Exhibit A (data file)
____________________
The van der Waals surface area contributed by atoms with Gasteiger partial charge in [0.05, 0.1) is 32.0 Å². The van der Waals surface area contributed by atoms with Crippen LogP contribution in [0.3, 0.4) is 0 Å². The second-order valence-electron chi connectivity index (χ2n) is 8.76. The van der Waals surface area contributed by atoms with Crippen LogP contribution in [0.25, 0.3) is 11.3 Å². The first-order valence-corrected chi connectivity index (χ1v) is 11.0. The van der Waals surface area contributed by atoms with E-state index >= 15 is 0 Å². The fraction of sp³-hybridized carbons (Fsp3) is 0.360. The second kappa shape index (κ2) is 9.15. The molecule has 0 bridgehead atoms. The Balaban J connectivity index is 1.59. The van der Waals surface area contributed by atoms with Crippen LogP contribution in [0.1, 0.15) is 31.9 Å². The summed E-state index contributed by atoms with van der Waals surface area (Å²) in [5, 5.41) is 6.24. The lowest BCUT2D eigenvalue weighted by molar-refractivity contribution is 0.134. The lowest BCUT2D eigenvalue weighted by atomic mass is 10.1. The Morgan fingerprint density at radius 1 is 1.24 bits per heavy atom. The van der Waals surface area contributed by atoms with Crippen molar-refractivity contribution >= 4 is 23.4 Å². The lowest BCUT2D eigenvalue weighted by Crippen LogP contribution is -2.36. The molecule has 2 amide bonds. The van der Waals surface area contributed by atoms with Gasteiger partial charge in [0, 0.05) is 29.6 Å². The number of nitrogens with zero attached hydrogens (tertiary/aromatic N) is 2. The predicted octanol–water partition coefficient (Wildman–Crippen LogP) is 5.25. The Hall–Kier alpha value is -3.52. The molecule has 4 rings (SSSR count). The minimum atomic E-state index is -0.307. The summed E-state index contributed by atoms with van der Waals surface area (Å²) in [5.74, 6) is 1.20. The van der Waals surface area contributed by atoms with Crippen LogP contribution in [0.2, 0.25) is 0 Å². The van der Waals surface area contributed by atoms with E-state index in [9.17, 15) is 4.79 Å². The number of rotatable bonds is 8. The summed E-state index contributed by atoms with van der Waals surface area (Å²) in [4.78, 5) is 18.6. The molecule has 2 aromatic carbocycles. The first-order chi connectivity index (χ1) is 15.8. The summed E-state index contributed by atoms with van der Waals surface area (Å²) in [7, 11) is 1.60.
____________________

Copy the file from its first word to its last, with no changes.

The van der Waals surface area contributed by atoms with Gasteiger partial charge in [0.05, 0.1) is 32.0 Å². The van der Waals surface area contributed by atoms with Crippen LogP contribution in [0.3, 0.4) is 0 Å². The second-order valence-electron chi connectivity index (χ2n) is 8.76. The van der Waals surface area contributed by atoms with Crippen LogP contribution in [0.25, 0.3) is 11.3 Å². The first-order valence-corrected chi connectivity index (χ1v) is 11.0. The van der Waals surface area contributed by atoms with E-state index >= 15 is 0 Å². The fraction of sp³-hybridized carbons (Fsp3) is 0.360. The second kappa shape index (κ2) is 9.15. The molecule has 0 bridgehead atoms. The Balaban J connectivity index is 1.59. The van der Waals surface area contributed by atoms with Crippen LogP contribution in [0.1, 0.15) is 31.9 Å². The summed E-state index contributed by atoms with van der Waals surface area (Å²) in [5, 5.41) is 6.24. The lowest BCUT2D eigenvalue weighted by molar-refractivity contribution is 0.134. The lowest BCUT2D eigenvalue weighted by atomic mass is 10.1. The Morgan fingerprint density at radius 1 is 1.24 bits per heavy atom. The van der Waals surface area contributed by atoms with Crippen molar-refractivity contribution >= 4 is 23.4 Å². The lowest BCUT2D eigenvalue weighted by Crippen LogP contribution is -2.36. The molecule has 2 amide bonds. The van der Waals surface area contributed by atoms with Gasteiger partial charge in [0, 0.05) is 29.6 Å². The number of nitrogens with zero attached hydrogens (tertiary/aromatic N) is 2. The predicted octanol–water partition coefficient (Wildman–Crippen LogP) is 5.25. The Hall–Kier alpha value is -3.52. The molecule has 4 rings (SSSR count). The minimum atomic E-state index is -0.307. The summed E-state index contributed by atoms with van der Waals surface area (Å²) in [5.74, 6) is 1.20. The van der Waals surface area contributed by atoms with Crippen LogP contribution in [0.2, 0.25) is 0 Å². The van der Waals surface area contributed by atoms with E-state index in [9.17, 15) is 4.79 Å². The number of rotatable bonds is 8. The summed E-state index contributed by atoms with van der Waals surface area (Å²) in [4.78, 5) is 18.6. The molecule has 2 aromatic carbocycles. The first-order chi connectivity index (χ1) is 15.8. The summed E-state index contributed by atoms with van der Waals surface area (Å²) in [7, 11) is 1.60.